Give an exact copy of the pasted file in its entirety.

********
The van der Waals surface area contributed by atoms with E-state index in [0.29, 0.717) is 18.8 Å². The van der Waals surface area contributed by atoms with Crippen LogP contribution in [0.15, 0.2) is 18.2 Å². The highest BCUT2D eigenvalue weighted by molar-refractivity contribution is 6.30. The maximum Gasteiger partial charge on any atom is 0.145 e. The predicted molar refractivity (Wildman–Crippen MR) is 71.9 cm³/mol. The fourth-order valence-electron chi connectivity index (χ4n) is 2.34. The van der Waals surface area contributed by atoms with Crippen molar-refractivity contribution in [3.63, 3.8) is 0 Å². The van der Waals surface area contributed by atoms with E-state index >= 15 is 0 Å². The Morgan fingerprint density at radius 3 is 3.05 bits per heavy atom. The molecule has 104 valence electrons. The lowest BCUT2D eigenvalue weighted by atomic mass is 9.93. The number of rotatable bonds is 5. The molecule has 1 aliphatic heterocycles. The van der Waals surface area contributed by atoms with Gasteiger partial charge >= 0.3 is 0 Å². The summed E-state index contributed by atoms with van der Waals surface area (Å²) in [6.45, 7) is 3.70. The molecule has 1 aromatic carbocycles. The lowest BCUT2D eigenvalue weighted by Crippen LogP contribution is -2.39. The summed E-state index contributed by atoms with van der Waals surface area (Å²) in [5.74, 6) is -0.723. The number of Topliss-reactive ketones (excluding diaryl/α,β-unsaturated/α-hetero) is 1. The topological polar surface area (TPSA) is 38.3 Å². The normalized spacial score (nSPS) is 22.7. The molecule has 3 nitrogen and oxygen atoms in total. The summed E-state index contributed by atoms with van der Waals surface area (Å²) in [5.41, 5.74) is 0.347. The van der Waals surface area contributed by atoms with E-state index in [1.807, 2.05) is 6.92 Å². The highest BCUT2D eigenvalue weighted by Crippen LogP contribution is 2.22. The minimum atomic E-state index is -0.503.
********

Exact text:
The van der Waals surface area contributed by atoms with E-state index in [0.29, 0.717) is 18.8 Å². The van der Waals surface area contributed by atoms with Crippen LogP contribution in [0.15, 0.2) is 18.2 Å². The highest BCUT2D eigenvalue weighted by molar-refractivity contribution is 6.30. The maximum Gasteiger partial charge on any atom is 0.145 e. The predicted molar refractivity (Wildman–Crippen MR) is 71.9 cm³/mol. The fourth-order valence-electron chi connectivity index (χ4n) is 2.34. The van der Waals surface area contributed by atoms with Crippen molar-refractivity contribution in [3.63, 3.8) is 0 Å². The van der Waals surface area contributed by atoms with E-state index >= 15 is 0 Å². The Morgan fingerprint density at radius 3 is 3.05 bits per heavy atom. The molecule has 104 valence electrons. The lowest BCUT2D eigenvalue weighted by atomic mass is 9.93. The number of rotatable bonds is 5. The molecule has 1 aliphatic heterocycles. The van der Waals surface area contributed by atoms with Gasteiger partial charge >= 0.3 is 0 Å². The summed E-state index contributed by atoms with van der Waals surface area (Å²) in [6.45, 7) is 3.70. The molecule has 1 aromatic carbocycles. The lowest BCUT2D eigenvalue weighted by Crippen LogP contribution is -2.39. The summed E-state index contributed by atoms with van der Waals surface area (Å²) in [5.74, 6) is -0.723. The number of Topliss-reactive ketones (excluding diaryl/α,β-unsaturated/α-hetero) is 1. The topological polar surface area (TPSA) is 38.3 Å². The normalized spacial score (nSPS) is 22.7. The molecule has 3 nitrogen and oxygen atoms in total. The summed E-state index contributed by atoms with van der Waals surface area (Å²) in [5.41, 5.74) is 0.347. The van der Waals surface area contributed by atoms with E-state index in [1.807, 2.05) is 6.92 Å². The highest BCUT2D eigenvalue weighted by Crippen LogP contribution is 2.22. The minimum atomic E-state index is -0.503.